Other publications referring to the violation of Belgian neutrality were subsequently distributed in neutral countries. For example, Wellington House disseminated a pamphlet entitled Belgium and Germany: Texts and Documents in 1915, which was written by the Belgian Foreign Minister Davignon and featured details of alleged atrocities.
Edith Cavell was a nurse in Brussels who was involved in a network helping allied prisoners to escape. This was in violation of German military law, and as a result she was court-martialled for treason, and having been found guilty was executed in 1915. The story was reported, however, in a way that presented the event as the murder of an innocent houser of refugees.
Following her death, the story was reproduced by Wellington House for many propaganda campaigns, both domestically and to the United States. Pamphlets and images depicted her execution as an act of German barbarity.
Soon after this incident, the French shot two German nurses who aided German prisoners of war to escape. German propagandists chose not to use this as propaganda.
The Lusitania medal
British propagandists were able to use the sinking of the Lusitania as atrocity propaganda, as a result of a commemorative medal privately struck by German artist Karl Goetz a year later. The British Foreign Office obtained a copy of the medal and sent photographs of it to America. Later, to build on this anti-German sentiment, a boxed replica was produced by Wellington House, accompanied by a leaflet explaining the barbarism of Germany. Hundreds of thousands of these replicas were produced in total, whereas Goetz's original was made in an edition of fewer than 500.
The Corpse Conversion Factory
On April 17, 1917, a report appeared in the British press, allegedly sourced in Belgium, concerning a "Corpse Exploitation Establishment" (Kadaververwertungsanstalt) near Coblenz, at which the bodies of German soldiers were allegedly converted into various products, such as lubricating oils and pig food. One source was the Belgian newspaper published in London, l'Indépendance belge, which attributed the story to an undated, unverifiable newspaper, La Belgique, supposedly published in Leiden, the Netherlands. (There was a newspaper of that name published in Brussels, but it carried no such report.) The story is a vivid eyewitness description of German corpses being boiled down in a secret factory, with no explanation as to how the eyewitness gained entry. It gained credibility in the Northcliffe Press (notably the Times and the Daily Mail, April 17, 1917) by their juxtaposing to the Belgian account an excerpt from the official German newspaper, the Lokal-Anzeiger, in which a reporter, Karl Rosner reported experiencing the dull smell of boiling glue on his travels near the front.
This was a Kadaververwertungsanstalt, he explains, where carcasses (dead horses were in abundance) were boiled down. The German word for glue (Leim) was mistranslated as "lime," leading readers to think of quicklime used to disinfect corpses. The idea that this and the other mistranslation of "Kadaver" as "corpse" instead of "carcass" were innocent mistakes is hardly credible given that the Daily Mail correspondent who acknowledged making the translation along with a colleague in the Times, were both seasoned correspondents from Germany and would have known the language well. Though this bit of propaganda gained credibility through the Northcliffe Press, the critical role of that press in disseminating the story in a credible way appears to have escaped proper historical appreciation.
The story was used as propaganda in neutral and allied countries, and the Department of Information published a four-page pamphlet about the incident, entitled The 'Corpse Conversion' Factory: A peep behind the German lines.
- History of the United Kingdom during World War I
- Wellington House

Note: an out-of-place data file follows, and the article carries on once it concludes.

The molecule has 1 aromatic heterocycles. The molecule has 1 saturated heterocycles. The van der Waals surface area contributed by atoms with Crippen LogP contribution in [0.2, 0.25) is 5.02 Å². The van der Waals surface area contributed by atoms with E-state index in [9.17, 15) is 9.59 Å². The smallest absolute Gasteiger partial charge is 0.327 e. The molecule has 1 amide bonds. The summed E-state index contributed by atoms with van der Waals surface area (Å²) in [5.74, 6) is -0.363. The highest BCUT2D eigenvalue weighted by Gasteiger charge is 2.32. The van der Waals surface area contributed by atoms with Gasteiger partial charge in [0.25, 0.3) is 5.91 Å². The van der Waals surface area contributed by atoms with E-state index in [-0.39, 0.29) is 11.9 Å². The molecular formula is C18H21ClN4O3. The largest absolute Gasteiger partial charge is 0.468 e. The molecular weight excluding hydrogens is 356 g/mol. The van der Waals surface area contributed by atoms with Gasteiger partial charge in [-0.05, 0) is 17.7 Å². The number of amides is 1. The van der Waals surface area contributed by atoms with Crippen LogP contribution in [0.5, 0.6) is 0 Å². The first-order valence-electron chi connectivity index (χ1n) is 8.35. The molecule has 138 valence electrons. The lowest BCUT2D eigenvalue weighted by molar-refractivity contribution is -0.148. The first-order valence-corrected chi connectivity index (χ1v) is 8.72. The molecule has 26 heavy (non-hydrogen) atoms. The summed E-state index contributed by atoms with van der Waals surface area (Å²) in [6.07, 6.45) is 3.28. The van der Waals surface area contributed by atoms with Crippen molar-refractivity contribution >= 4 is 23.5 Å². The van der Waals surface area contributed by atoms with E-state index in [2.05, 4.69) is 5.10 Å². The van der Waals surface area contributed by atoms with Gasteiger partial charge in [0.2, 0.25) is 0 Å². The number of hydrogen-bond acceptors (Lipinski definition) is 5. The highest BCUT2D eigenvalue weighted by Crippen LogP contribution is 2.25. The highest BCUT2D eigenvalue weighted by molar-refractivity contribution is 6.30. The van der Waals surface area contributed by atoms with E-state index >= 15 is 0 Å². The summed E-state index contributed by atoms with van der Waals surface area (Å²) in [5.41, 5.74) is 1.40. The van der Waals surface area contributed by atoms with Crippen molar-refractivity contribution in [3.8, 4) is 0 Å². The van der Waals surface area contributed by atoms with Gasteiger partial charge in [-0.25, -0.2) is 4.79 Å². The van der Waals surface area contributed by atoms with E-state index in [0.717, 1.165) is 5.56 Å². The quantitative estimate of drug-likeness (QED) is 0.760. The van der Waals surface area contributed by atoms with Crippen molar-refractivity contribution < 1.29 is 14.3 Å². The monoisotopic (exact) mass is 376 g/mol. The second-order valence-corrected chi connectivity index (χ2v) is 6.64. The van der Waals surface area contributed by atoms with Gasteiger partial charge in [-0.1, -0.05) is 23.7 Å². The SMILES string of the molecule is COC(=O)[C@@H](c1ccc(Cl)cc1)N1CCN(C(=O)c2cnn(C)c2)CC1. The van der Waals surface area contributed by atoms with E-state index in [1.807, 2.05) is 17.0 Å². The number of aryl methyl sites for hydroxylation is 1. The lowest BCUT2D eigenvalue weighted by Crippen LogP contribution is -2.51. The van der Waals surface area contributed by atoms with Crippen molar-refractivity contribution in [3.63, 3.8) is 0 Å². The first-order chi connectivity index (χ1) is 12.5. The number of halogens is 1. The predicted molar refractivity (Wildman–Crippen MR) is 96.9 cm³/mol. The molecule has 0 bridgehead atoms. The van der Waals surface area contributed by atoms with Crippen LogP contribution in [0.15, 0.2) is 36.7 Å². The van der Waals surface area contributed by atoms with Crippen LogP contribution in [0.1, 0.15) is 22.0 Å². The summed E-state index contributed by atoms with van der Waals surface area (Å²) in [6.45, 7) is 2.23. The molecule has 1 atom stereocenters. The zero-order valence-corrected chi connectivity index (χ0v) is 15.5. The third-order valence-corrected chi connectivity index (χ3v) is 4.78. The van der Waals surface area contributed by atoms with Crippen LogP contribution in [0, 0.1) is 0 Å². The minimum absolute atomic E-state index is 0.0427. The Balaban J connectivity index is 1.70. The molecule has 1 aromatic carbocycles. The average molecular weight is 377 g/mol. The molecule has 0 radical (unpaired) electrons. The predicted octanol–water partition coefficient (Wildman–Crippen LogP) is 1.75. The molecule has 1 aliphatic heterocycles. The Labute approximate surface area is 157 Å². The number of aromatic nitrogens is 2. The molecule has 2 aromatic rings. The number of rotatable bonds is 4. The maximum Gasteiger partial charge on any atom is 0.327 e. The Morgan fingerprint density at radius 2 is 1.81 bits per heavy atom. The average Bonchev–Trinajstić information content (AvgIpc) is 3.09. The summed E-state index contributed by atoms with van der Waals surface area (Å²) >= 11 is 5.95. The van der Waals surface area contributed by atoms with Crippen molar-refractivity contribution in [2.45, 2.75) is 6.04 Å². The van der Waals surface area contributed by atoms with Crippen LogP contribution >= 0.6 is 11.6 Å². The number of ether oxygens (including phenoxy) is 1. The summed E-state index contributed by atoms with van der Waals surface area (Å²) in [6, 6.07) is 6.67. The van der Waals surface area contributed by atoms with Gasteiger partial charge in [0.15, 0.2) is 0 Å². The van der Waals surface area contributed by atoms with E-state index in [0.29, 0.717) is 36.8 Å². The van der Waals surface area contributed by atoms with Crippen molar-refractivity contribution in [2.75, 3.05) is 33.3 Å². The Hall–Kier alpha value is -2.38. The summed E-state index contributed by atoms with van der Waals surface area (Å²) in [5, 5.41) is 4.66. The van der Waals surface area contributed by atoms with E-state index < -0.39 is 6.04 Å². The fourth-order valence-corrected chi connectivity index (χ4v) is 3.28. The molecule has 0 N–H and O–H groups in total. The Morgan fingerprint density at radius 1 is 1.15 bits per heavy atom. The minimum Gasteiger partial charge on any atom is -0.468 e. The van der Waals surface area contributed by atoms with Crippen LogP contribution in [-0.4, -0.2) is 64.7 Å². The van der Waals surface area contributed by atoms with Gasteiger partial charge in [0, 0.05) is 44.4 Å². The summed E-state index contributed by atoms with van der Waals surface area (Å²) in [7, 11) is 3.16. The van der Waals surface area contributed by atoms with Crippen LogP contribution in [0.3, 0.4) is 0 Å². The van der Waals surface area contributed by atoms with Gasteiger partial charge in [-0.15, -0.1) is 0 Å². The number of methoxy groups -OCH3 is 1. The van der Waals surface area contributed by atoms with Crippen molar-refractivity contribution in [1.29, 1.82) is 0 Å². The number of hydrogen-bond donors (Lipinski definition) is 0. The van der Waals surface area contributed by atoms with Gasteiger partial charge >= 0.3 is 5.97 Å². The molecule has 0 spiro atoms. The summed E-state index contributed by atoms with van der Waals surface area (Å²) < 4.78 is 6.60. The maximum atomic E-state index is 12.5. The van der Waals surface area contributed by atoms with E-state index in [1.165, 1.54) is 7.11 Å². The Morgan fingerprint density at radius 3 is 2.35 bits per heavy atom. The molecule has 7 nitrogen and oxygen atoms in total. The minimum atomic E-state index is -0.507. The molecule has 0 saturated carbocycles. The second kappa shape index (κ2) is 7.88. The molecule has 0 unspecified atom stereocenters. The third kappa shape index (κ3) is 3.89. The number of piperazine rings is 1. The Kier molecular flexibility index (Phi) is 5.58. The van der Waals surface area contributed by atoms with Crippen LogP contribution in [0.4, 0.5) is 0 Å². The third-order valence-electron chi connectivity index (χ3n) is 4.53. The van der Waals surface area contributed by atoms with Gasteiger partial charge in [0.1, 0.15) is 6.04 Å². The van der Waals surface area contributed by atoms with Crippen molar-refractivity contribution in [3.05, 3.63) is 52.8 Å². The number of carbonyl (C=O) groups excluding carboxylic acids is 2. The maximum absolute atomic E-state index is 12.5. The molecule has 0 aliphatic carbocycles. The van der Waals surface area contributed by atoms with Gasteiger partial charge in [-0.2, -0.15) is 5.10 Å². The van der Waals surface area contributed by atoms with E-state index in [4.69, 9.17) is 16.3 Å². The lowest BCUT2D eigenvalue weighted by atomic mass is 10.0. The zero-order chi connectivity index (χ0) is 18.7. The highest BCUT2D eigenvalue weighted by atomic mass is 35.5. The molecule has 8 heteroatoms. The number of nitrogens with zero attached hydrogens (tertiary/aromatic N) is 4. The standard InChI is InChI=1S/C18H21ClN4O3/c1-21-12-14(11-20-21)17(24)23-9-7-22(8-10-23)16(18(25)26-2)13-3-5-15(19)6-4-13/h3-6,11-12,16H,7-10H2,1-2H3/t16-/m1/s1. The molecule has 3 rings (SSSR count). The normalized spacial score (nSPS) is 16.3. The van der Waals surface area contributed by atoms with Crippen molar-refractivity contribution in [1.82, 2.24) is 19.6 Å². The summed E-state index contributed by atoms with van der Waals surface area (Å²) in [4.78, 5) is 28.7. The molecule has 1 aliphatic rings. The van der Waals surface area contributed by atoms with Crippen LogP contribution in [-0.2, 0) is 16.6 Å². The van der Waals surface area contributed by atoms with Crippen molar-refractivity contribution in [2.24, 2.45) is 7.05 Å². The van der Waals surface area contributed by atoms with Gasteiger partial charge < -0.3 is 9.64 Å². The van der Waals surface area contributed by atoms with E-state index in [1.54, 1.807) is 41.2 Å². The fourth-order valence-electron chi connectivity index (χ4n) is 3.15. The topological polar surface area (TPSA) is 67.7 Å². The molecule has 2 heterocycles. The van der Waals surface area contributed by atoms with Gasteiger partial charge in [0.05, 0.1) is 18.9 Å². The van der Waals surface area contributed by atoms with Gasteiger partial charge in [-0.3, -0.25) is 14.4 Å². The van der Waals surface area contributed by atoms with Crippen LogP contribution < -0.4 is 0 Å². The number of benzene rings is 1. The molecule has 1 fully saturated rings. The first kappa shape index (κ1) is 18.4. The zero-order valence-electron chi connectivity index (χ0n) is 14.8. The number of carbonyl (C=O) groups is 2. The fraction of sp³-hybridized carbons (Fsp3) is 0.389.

- British propaganda during World War II
- Soap made from human corpses
- The Rape of Belgium
- Messinger, Gary S. "British Propaganda and the State in the First World War" 1992, Manchester University Press ISBN 0719030145 Chapters 1, 2 & 5 (particularly pages 75–79)
- Sanders 1982, p. 163.
- Sanders 1982, p. 1.
- Sanders 1975, p. 119.
- Sanders 1975, p. 121.
- Messinger, Gary S. (1992). British Propaganda and the State in the First World War. New York.
- Sanders 1975, pp. 120–121.
- Sanders 1975, p. 122.
- Sanders 1975, p. 123.
- Sanders 1975, pp. 123–124.
- Sanders 1975, p. 126.
- Sanders 1975, pp. 127–128.
- Sanders 1975, pp. 128–129.
- Sanders 1982, p. 143.
- Ibidem, Messinger 1992
- Sanders 1975, pp. 129–130.
- Sanders 1975, p. 142.
- Sanders 1975, pp. 134–135.
- Sanders 1975, p. 136.
- Wilson 1979, p. 369.
- Moyer 1995, pp. 96–97.
- Haste 1977, pp. 93–95.
- Knightley 2002, p. 86.
- Haste 1977, p. 95.
- Horne & Kramer 2001, pp. 238–241.
- Messinger 1992, p. 75.
- Sanders 1982, pp. 144.
- Sanders 1982, p. 142.
- Haste 1977, pp. 89–90.
- Welch 2003, pp. 123–124.
- Ponsonby 1928.
- Haste 1977, pp. 90–91.
- Sanders 1982, p. 147.
- Haste, Cate (1977). Keep the Home Fires Burning: Propaganda in the First World War. London.
- Horne, John; Kramer, Alan (2001). German Atrocities, 1914: A History of Denial. London.
- Knightley, Phillip (2002). The First Casualty: The War Correspondent as Hero and Myth-Maker from the Crimea to Kosovo. Johns Hopkins University Press. ISBN 978-0-8018-6951-8.
- Messinger, Gary S. (1992). British Propaganda and the State in the First World War. New York.
- Moyer, Laurence V. (1995). Victory Must Be Ours: Germany in the Great War 1914–1918. New York: Hippocrene Books. ISBN 0-7818-0370-5.
- Ponsonby, Arthur (1928). Falsehood in War-Time: Propaganda Lies of the First World War. London: George Allen and Unwin.
- Sanders, M. L. (1975). Wellington House and British propaganda during the First World War. The Historical Journal. 18. Cambridge University Press. pp. 119–146. doi:10.1017/S0018246X00008700. JSTOR 2638471.
- Sanders, M. L.; Taylor, Philip M. (1982). British Propaganda During the First World War, 1914–18. London.
- Welch, David (2003). "Fakes". In Nicholas J. Cull, David H. Culbert and David Welch. Propaganda and Mass Persuasion: A Historical Encyclopaedia, 1500 to the Present. ABC-CLIO. pp. 123–124. ISBN 978-1-57607-820-4.
- Wilson, Trevor (1979). Lord Bryce's investigation into alleged German atrocities in Belgium, 1914–15. Journal of Contemporary History. 14. Sage. pp. 369–383. doi:10.1177/002200947901400301. JSTOR 260012.